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17 April 2014 12:48 pm ,
Vol. 344 ,
Officials last week revealed that the U.S. contribution to ITER could cost $3.9 billion by 2034—roughly four times the...
An experimental hepatitis B drug that looked safe in animal trials tragically killed five of 15 patients in 1993. Now,...
Using the two high-quality genomes that exist for Neandertals and Denisovans, researchers find clues to gene activity...
A new report from the Intergovernmental Panel on Climate Change (IPCC) concludes that humanity has done little to slow...
Astronomers have discovered an Earth-sized planet in the habitable zone of a red dwarf—a star cooler than the sun—500...
Three years ago, Jennifer Francis of Rutgers University proposed that a warming Arctic was altering the behavior of the...
- 17 April 2014 12:48 pm , Vol. 344 , #6181
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Walk Like a Man
19 January 2005 (All day)
The apelike Ardipithecus ramidus just got a stronger toehold on a branch of the human family tree thanks to a new fossil discovery that adds more evidence that the 4.4 million year-old creature walked upright.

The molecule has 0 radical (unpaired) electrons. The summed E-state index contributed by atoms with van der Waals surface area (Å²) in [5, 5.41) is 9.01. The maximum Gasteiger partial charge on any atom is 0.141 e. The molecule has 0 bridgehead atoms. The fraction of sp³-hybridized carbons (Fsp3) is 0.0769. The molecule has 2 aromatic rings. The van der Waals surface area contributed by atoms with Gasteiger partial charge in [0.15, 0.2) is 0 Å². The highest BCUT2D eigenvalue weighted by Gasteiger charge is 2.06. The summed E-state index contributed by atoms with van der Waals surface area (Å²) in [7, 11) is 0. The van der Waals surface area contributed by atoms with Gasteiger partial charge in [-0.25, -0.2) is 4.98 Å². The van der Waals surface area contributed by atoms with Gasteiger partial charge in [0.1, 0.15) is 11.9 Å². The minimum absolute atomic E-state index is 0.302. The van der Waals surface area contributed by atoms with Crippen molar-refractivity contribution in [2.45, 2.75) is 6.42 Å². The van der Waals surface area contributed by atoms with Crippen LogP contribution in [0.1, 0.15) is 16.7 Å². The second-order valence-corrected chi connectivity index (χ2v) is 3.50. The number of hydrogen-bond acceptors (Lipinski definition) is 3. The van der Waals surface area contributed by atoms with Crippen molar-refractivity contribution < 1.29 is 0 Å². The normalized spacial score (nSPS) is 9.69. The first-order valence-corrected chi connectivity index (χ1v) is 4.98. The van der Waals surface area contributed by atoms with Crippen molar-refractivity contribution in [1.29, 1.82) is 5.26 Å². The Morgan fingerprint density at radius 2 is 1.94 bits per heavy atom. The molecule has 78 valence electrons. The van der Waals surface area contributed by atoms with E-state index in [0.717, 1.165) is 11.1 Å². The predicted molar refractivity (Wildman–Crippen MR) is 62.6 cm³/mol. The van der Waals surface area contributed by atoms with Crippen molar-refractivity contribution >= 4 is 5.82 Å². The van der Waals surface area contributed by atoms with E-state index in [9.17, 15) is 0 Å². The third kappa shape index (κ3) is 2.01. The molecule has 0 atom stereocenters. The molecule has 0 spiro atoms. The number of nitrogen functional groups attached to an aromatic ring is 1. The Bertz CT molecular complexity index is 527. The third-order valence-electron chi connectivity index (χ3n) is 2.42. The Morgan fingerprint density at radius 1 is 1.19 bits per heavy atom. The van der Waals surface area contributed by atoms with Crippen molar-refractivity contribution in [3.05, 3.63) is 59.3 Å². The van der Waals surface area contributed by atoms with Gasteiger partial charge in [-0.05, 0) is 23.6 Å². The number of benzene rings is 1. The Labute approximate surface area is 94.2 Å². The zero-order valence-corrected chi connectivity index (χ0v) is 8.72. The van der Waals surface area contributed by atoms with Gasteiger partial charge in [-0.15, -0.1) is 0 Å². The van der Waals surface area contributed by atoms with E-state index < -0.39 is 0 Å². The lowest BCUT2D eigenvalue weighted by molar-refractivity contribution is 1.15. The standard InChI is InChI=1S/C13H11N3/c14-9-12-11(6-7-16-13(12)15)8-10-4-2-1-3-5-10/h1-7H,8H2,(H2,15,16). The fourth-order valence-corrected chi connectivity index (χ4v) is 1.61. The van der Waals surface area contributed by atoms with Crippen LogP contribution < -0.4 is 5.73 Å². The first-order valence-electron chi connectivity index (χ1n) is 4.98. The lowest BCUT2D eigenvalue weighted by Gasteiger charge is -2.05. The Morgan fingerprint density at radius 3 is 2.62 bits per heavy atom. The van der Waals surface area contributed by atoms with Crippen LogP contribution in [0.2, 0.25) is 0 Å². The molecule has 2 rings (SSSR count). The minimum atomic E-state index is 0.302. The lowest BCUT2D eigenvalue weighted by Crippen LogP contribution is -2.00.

Ever since paleoanthropologists found the first fossils of Ardipithecus ramidus in Ethiopia in 1992, researchers have wondered if this apelike creature walked upright--a traditional hallmark of the extended human family. Scientists initially identified A. ramidus as one of the earliest known hominids on the basis of features in its teeth. But a key question has been whether it walked upright like humans and their ancestors--or if it walked on all fours like apes.
In this week's issue of Nature, an international team of researchers led by archaeologist Sileshi Semaw of the CRAFT Stone Age Institute at the University of Indiana reports the discovery of nine new fossils of A. ramidus from Gona, Ethiopia. The team shows that a bit of toe bone recovered at the site curves in a manner that is diagnostic of upright walking.
The fossils from Gona are significant because they show that A. ramidus also lived about 100 kilometers from the Aramis fossil beds where the first fossils of the species were found. "Gona is the only additional picture we have of A. ramidus," says Semaw. As researchers study the animal and plant fossils associated with A. ramidus at Gona, they hope to find out whether this early hominid lived in woodlands like those at Aramis or was able to inhabit more diverse terrain.
Gona first gained fame as a site where the earliest known tools--dating back 2.5 million years--were found. Now, the team's work shows that the site had been a magnet for early members of the human family for millions of years before that, continuing almost to modern times.
This shows that Gona was "a hominid-bearing site whose potential is only beginning to be realized by fieldwork," says paleoanthropologist Tim White of the University of California, Berkeley.